Oakridge's Brewers Union Local 180 is a public house where everyone goes. When we had pedaled here for dinner on Thursday, we brought a chain & lock, expecting there would be a rack to lock the bikes at. There were, but there were also high end bikes just leaned against the side of the building while their owners sat under umbrellas with their suppers.
Today, the bikes were already loaded onto our van, so we parked and went in (I'd had enough sun). Dinner would be a large spinach and apple salad and a bun-less burger with provolone and garlic for me, and a chicken sandwich with house salad for Scott, and a mound of shared french friends. We practically licked the plate clean. Scott was trying out a bottle of orange zinger (“wow orange!”, he said) while I had a glass of the cask ale East West (smooth and non hoppy), and we companionably read Facebook separately on the bar's wifi.
As we finished up, Randy, the owner of Oregon Adventures, came in, and I bought him a beer while we discussed trails, life, and if we should be worried for our lagging bikers. Luckily, the ladies texted Scott as they got into cell coverage again, and we did not have to send out the rescue party.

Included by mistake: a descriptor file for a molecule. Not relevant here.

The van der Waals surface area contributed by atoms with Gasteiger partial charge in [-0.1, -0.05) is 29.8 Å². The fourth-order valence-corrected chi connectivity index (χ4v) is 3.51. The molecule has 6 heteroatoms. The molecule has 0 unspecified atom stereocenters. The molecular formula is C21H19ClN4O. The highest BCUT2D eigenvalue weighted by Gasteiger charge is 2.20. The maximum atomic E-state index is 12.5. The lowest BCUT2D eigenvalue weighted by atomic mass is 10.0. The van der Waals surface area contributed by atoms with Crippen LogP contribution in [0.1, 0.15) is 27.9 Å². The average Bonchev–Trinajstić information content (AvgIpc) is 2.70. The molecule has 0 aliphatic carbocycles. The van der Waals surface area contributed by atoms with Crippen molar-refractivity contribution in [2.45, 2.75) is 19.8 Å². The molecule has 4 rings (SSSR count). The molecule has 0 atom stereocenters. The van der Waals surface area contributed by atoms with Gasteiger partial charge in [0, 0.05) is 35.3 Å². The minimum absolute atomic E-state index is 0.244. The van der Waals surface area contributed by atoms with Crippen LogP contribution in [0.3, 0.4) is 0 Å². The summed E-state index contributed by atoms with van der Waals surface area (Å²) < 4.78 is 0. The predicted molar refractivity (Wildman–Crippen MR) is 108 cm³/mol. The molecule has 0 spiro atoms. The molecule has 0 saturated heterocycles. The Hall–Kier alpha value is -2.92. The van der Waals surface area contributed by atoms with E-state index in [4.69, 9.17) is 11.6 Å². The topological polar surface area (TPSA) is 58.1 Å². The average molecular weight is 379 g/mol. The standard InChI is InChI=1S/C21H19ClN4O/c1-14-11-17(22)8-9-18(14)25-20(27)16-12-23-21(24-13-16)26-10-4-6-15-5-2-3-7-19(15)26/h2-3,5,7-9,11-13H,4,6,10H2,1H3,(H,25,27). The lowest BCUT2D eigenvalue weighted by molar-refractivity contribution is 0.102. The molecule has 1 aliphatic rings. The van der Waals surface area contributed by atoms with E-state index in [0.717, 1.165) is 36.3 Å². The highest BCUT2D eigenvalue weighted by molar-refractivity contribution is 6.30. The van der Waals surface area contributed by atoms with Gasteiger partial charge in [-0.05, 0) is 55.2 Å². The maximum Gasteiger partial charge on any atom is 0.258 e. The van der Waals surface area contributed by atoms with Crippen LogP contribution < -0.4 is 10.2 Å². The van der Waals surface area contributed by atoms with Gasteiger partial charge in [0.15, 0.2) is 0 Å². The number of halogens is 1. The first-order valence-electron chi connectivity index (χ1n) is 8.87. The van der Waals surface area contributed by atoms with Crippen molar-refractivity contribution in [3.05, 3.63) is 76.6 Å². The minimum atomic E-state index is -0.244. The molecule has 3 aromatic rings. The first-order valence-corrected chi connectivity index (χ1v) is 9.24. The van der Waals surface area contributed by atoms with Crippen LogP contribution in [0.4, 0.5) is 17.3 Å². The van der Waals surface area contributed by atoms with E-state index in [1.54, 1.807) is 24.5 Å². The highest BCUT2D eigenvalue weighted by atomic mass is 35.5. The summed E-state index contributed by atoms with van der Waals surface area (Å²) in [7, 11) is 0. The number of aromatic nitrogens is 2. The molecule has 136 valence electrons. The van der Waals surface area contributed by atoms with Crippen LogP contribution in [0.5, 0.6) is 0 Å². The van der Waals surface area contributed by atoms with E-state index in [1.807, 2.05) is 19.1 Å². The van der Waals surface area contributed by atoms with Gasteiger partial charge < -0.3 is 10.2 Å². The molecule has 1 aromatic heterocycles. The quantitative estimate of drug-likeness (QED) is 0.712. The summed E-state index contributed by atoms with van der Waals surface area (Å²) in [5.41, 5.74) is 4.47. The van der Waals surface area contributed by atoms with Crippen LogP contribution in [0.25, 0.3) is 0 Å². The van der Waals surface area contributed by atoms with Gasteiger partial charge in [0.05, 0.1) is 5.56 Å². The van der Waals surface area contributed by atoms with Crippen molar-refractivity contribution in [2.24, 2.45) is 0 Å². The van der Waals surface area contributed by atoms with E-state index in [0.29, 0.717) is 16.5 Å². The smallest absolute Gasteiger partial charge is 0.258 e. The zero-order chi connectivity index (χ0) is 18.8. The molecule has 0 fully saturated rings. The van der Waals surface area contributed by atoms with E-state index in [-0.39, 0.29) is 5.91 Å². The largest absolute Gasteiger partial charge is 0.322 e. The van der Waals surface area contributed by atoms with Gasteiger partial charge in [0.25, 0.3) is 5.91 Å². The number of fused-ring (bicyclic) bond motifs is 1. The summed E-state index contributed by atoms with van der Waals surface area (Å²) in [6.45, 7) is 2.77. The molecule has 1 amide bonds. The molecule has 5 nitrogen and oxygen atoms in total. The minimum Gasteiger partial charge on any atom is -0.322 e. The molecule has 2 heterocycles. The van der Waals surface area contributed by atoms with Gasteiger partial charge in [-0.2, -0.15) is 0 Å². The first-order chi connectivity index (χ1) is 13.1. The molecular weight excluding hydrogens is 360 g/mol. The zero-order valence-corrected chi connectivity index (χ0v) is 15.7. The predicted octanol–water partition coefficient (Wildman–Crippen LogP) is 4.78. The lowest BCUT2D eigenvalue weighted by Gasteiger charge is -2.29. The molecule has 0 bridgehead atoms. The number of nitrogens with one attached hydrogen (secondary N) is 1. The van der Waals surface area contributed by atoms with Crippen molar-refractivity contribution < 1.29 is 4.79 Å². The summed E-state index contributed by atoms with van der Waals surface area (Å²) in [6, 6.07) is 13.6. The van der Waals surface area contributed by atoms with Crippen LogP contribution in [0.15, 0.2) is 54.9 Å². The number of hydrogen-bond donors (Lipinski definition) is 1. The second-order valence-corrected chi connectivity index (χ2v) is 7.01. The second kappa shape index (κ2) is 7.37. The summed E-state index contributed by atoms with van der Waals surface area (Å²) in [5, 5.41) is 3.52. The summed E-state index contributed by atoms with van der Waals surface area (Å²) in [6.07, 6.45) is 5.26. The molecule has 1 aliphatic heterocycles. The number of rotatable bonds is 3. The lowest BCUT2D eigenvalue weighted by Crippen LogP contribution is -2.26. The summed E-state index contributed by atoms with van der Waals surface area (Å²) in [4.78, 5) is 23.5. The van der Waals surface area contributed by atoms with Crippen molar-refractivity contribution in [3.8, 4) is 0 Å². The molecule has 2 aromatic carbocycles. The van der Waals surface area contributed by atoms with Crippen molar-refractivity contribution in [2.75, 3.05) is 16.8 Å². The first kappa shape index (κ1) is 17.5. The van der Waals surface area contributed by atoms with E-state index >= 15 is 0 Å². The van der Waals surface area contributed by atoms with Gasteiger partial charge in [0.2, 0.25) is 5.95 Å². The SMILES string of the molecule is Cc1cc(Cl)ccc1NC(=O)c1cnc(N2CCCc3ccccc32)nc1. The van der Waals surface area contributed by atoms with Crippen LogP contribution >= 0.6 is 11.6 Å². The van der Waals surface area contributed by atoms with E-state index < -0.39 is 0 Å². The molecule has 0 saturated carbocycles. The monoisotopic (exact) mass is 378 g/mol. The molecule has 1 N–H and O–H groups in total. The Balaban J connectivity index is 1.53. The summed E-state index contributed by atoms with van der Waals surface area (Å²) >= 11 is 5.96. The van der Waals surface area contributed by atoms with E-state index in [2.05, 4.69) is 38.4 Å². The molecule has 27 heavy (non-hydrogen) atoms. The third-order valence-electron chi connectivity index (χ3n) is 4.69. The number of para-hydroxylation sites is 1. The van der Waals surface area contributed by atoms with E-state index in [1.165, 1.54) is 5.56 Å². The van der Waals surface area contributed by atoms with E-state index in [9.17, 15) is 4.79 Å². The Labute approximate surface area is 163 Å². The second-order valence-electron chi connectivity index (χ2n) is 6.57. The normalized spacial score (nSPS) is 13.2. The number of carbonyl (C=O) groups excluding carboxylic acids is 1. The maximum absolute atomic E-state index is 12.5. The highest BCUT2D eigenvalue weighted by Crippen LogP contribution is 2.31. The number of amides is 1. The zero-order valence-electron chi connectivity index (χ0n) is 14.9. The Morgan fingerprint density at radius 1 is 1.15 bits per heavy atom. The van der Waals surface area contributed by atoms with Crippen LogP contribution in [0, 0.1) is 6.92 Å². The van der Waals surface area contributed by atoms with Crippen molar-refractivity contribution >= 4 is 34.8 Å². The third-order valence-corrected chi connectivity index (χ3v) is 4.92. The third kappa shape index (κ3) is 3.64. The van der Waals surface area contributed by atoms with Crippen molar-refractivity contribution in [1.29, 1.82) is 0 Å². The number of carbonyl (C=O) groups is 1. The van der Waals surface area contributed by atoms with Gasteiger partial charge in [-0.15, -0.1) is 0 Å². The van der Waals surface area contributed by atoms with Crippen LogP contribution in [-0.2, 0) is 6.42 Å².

Randy left with friends, and we waited for Katy & Sue, who came in with tales of getting lost on trail – actual wrong turns, as well as having to do way finding in vague meadows. They had also been swarmed by mosquitos and Sue had a little melt down moment – I don't blame her a bit, as the skeeters were heavy for Oregon (but still slow & dumb. We used DEET based jungle juice, and the bugs hovered about 5″ from skin – annoying. The toxin is why we were in a hurry to shower at the van, though).
Sitting outside while they ate, we were joined by Eugene, who wrenches at the Mercantile, during the busy rush at the public house – everyone local stopped to say hi to him. He says thet happens a lot in the small town – everyone knows everyone, and the public house is where you hang out or play scrabble or get gossip. The ladies had hosted hosted the bike shop for dinner at their camp last night, but now had someone they knew to grill about local trails – they were into long mileage, and Eugene had an event for them – look up the Fat 55 if you are into that thing, I'm not.
Just as Eugene was talking people into going to a party and swim at the reservoir, our friend Ben finally arrived. We hung out at a barrel with him & beer while the swimmers took off, and heard about problems with a beer delivery system in Westfir (for the want of a $2 part…) and the work he was doing on local trails. Alas, the handlebar mustache is long gone.
At 10pm, I noted we'd been at the Brewers Union for five hours and we were both yawning, so we headed back to camp and fell over. The end.